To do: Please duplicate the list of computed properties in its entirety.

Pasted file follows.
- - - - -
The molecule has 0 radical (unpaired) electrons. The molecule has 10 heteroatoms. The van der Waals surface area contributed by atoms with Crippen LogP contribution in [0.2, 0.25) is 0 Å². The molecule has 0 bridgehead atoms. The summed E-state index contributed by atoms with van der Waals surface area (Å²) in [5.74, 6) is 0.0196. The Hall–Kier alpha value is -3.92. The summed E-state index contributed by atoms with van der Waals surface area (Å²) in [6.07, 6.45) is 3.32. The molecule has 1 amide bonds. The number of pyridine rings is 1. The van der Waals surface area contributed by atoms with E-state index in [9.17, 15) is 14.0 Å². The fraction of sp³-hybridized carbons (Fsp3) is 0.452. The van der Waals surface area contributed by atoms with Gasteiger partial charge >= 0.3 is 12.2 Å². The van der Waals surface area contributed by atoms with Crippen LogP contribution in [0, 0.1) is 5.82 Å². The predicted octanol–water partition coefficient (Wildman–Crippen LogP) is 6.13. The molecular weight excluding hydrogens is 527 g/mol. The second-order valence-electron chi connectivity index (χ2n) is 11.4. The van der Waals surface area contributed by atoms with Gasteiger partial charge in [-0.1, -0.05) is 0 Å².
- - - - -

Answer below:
The molecule has 0 radical (unpaired) electrons. The molecule has 10 heteroatoms. The van der Waals surface area contributed by atoms with Crippen LogP contribution in [0.2, 0.25) is 0 Å². The molecule has 0 bridgehead atoms. The summed E-state index contributed by atoms with van der Waals surface area (Å²) in [5.74, 6) is 0.0196. The Hall–Kier alpha value is -3.92. The summed E-state index contributed by atoms with van der Waals surface area (Å²) in [6.07, 6.45) is 3.32. The molecule has 1 amide bonds. The number of pyridine rings is 1. The van der Waals surface area contributed by atoms with E-state index in [9.17, 15) is 14.0 Å². The fraction of sp³-hybridized carbons (Fsp3) is 0.452. The van der Waals surface area contributed by atoms with Gasteiger partial charge >= 0.3 is 12.2 Å². The van der Waals surface area contributed by atoms with Crippen LogP contribution in [0, 0.1) is 5.82 Å². The predicted octanol–water partition coefficient (Wildman–Crippen LogP) is 6.13. The molecular weight excluding hydrogens is 527 g/mol. The second-order valence-electron chi connectivity index (χ2n) is 11.4. The van der Waals surface area contributed by atoms with Gasteiger partial charge in [-0.1, -0.05) is 0 Å².